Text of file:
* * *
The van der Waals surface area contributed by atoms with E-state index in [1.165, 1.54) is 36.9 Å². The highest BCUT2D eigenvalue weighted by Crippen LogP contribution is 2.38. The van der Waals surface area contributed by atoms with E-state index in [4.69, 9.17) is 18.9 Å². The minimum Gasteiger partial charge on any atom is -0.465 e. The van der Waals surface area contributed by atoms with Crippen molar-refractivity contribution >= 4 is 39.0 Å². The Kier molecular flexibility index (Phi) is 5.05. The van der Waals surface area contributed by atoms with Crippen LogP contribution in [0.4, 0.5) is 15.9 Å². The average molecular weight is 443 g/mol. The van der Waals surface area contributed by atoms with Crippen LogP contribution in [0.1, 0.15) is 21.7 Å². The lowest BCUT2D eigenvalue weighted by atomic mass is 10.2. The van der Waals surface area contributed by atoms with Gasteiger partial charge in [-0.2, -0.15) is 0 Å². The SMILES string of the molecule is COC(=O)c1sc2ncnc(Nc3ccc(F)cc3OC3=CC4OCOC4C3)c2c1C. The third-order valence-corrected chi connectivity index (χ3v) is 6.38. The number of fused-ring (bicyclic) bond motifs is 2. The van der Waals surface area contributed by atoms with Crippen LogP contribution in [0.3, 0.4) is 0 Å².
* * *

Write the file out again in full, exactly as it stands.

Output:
The van der Waals surface area contributed by atoms with E-state index in [1.165, 1.54) is 36.9 Å². The highest BCUT2D eigenvalue weighted by Crippen LogP contribution is 2.38. The van der Waals surface area contributed by atoms with E-state index in [4.69, 9.17) is 18.9 Å². The minimum Gasteiger partial charge on any atom is -0.465 e. The van der Waals surface area contributed by atoms with Crippen molar-refractivity contribution >= 4 is 39.0 Å². The Kier molecular flexibility index (Phi) is 5.05. The van der Waals surface area contributed by atoms with Crippen LogP contribution in [0.4, 0.5) is 15.9 Å². The average molecular weight is 443 g/mol. The van der Waals surface area contributed by atoms with Crippen LogP contribution in [0.1, 0.15) is 21.7 Å². The lowest BCUT2D eigenvalue weighted by atomic mass is 10.2. The van der Waals surface area contributed by atoms with Gasteiger partial charge in [-0.2, -0.15) is 0 Å². The SMILES string of the molecule is COC(=O)c1sc2ncnc(Nc3ccc(F)cc3OC3=CC4OCOC4C3)c2c1C. The third-order valence-corrected chi connectivity index (χ3v) is 6.38. The number of fused-ring (bicyclic) bond motifs is 2. The van der Waals surface area contributed by atoms with Crippen LogP contribution in [0.3, 0.4) is 0 Å².